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Updated by ferial-farhoudi-2 on Mar 15, 2016
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6 times Redfern Now brilliantly showed us that people need to stand up for their rights

Episode 4 of season one, “Stand up”, proves you need to speak up about what you stand for, even if people are against you.


1 Not everyone understands what you understand.

Joel got a scholarship to Clifton Grammar in Sydney, so he was more than excited to start. In this scene, it’ s an embarrassing and scary moment for Joel, as indicated by the close up shot that showed how he was very anxious and hesitant and how he looked very mortified. Joel explains why he did not sing the national anthem in assembly, stating, “ I do not know the words sir.” You would think that people wouldn’t need to learn the words of the something they don’t believe in but this episode shows that this is not the case, at least not to start with.


2 We sing the national anthem at the start of each day

Mrs McCann, the principal in “Stand Up”, powerfully proves this point through a shot where she happily acknowledges the fact that the students have to sing the national anthem each day. As a result Joel very timidly remains silent in this close up of Joel’s face while Mrs McCann very boldly states “we pride our selves on our tolerance and understanding but it’s a tradition a Clifton Grammar .We sing the national anthem at the start of each day. Its not up for negotiation.” This indicates Mrs McCann’s abuse of power and how she does not honour Joel’s rights. This problem can be simply avoided if she just looked at thing from his perspective.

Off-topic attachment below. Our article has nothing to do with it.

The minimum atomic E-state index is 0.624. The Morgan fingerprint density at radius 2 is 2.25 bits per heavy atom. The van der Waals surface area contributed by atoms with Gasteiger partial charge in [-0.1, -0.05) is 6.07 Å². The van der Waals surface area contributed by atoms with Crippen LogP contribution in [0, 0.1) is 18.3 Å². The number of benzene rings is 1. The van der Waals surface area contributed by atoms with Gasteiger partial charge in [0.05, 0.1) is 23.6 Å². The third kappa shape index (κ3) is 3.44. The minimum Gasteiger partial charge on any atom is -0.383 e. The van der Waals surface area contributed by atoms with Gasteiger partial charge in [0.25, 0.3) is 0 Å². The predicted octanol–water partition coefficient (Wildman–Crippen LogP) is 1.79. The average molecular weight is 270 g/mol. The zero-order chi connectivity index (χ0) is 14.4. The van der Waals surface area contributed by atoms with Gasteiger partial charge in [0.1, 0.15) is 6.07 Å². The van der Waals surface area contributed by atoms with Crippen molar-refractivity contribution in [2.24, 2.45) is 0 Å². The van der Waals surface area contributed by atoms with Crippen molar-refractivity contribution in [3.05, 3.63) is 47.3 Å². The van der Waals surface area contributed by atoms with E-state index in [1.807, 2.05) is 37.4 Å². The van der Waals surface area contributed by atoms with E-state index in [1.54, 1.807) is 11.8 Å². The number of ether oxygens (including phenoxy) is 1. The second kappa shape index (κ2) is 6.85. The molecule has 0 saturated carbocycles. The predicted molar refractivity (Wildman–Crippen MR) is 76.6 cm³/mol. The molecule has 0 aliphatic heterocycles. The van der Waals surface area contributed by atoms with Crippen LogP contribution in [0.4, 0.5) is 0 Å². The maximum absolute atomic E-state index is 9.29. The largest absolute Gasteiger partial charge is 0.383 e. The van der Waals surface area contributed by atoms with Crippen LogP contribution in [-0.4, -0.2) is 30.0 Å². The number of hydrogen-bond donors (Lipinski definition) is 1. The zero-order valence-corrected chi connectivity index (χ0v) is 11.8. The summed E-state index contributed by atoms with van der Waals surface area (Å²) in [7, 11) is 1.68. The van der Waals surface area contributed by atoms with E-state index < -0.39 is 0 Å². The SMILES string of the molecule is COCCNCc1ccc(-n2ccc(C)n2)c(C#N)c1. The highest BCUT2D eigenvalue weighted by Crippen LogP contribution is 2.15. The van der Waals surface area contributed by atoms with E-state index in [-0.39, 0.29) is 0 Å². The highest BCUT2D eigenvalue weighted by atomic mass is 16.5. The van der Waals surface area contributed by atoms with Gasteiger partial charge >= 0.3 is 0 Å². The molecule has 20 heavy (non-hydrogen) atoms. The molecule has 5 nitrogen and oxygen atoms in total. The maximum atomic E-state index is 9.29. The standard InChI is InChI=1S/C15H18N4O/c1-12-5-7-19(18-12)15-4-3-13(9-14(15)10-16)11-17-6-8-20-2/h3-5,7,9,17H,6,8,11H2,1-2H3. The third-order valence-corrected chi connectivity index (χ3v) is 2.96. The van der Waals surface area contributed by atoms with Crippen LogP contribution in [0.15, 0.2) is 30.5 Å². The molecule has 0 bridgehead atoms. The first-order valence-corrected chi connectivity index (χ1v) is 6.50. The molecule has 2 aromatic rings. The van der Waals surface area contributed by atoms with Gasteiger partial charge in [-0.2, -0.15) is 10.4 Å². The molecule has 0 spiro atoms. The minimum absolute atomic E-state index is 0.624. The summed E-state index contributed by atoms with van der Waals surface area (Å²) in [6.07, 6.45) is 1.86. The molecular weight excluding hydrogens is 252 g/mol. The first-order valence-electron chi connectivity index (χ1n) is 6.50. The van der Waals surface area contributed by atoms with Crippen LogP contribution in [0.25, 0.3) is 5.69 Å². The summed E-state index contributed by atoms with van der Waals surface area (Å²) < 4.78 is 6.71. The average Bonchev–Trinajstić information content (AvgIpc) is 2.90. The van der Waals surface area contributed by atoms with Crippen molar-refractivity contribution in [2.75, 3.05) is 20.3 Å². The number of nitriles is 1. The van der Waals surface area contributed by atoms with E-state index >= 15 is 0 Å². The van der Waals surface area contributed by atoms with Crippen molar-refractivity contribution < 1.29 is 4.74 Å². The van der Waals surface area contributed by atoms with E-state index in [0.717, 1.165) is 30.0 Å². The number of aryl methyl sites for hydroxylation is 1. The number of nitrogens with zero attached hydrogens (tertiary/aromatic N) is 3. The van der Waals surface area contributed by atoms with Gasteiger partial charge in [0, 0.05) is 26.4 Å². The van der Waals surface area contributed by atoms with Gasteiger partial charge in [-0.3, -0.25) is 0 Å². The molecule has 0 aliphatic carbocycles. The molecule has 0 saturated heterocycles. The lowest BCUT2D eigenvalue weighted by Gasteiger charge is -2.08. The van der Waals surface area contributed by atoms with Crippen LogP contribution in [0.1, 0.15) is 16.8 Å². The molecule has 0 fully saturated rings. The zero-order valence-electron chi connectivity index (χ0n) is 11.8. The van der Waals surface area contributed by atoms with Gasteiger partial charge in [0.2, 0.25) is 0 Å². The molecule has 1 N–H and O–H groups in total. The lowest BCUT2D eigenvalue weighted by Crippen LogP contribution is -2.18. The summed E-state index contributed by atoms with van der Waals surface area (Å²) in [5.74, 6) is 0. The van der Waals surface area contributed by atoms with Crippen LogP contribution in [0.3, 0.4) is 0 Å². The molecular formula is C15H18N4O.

3 Sing your hearts out.

Ever get angry? Mrs McCann sure did, as this long shot showed and she was feeling very defeated. I mean it can be quite tough as she just wanted to be in control and then she finds the students having more control than her. She responded abruptly saying “you will get up and sing your heart out”, which could be very daunting for the students who are doing what’s right for them and what they believe in. this scene shows you might need to show your confidence and your courage when standing up for your rights against power.


4 I do not belong here

“It just doesn’t feel right”. Joel said of singing the anthem (a long shot of joal standing there looking very confused and lost is shown very clearly). Joel was very lost as to where he wanted to be, and most of us would be as well if we were put in a position where if you stand for your rights you could lose a once in a life time scholarship, but if you don’t, you feel like you’re betraying your beliefs and that is not who you are.


5 The rule is to sing the national anthem

The teachers might have thought it was a one time mistake, as Mr Parish said to Joel “the rule is to sing the national anthem” but then they realised it was not a mistake, it was something Joel clearly felt strongly about and would not let anybody change what he feels as (this close shot shows how Joel was feeling very hesitant to talk about what he feels, thinks and believes).


6 Our parents are proud of us

The students might have been silent about the whole issue but once they realised they can stand up for their beliefs and their rights just like Joel did, they took the chance and spoke and they were very confident. This medium shot clearly shows the confidence in Chloe’s eyes as she stated, “Our parents are right behind us they are proud of us standing up.” This scene shows that power comes in numbers.


stand up

If you ever feel like something is not right and you are being forced to do something you clearly have no connections with and is against your rights and beliefs, stand up. Stand up for your rights and beliefs; do not let anyone make you feel like you have no choice. You have got a voice in this world.